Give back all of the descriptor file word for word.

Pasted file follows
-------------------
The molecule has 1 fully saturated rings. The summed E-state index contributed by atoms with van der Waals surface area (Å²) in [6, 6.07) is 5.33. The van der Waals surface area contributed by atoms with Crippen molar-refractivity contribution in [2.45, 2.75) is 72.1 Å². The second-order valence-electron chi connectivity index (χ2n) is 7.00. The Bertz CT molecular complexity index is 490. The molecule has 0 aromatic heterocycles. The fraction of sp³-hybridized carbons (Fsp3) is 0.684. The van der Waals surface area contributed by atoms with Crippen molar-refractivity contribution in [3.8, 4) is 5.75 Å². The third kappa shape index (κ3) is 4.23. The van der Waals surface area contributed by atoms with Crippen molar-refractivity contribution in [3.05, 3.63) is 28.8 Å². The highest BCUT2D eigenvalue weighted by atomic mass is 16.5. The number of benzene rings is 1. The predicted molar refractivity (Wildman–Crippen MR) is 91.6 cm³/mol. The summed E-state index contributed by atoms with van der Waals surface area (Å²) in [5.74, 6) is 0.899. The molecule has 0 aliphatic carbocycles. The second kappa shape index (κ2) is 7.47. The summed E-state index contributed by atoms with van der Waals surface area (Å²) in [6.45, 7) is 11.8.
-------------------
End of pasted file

The molecule has 1 fully saturated rings. The summed E-state index contributed by atoms with van der Waals surface area (Å²) in [6, 6.07) is 5.33. The van der Waals surface area contributed by atoms with Crippen molar-refractivity contribution in [2.45, 2.75) is 72.1 Å². The second-order valence-electron chi connectivity index (χ2n) is 7.00. The Bertz CT molecular complexity index is 490. The molecule has 0 aromatic heterocycles. The fraction of sp³-hybridized carbons (Fsp3) is 0.684. The van der Waals surface area contributed by atoms with Crippen molar-refractivity contribution in [3.8, 4) is 5.75 Å². The third kappa shape index (κ3) is 4.23. The van der Waals surface area contributed by atoms with Crippen molar-refractivity contribution in [3.05, 3.63) is 28.8 Å². The highest BCUT2D eigenvalue weighted by atomic mass is 16.5. The number of benzene rings is 1. The predicted molar refractivity (Wildman–Crippen MR) is 91.6 cm³/mol. The summed E-state index contributed by atoms with van der Waals surface area (Å²) in [5.74, 6) is 0.899. The molecule has 0 aliphatic carbocycles. The second kappa shape index (κ2) is 7.47. The summed E-state index contributed by atoms with van der Waals surface area (Å²) in [6.45, 7) is 11.8.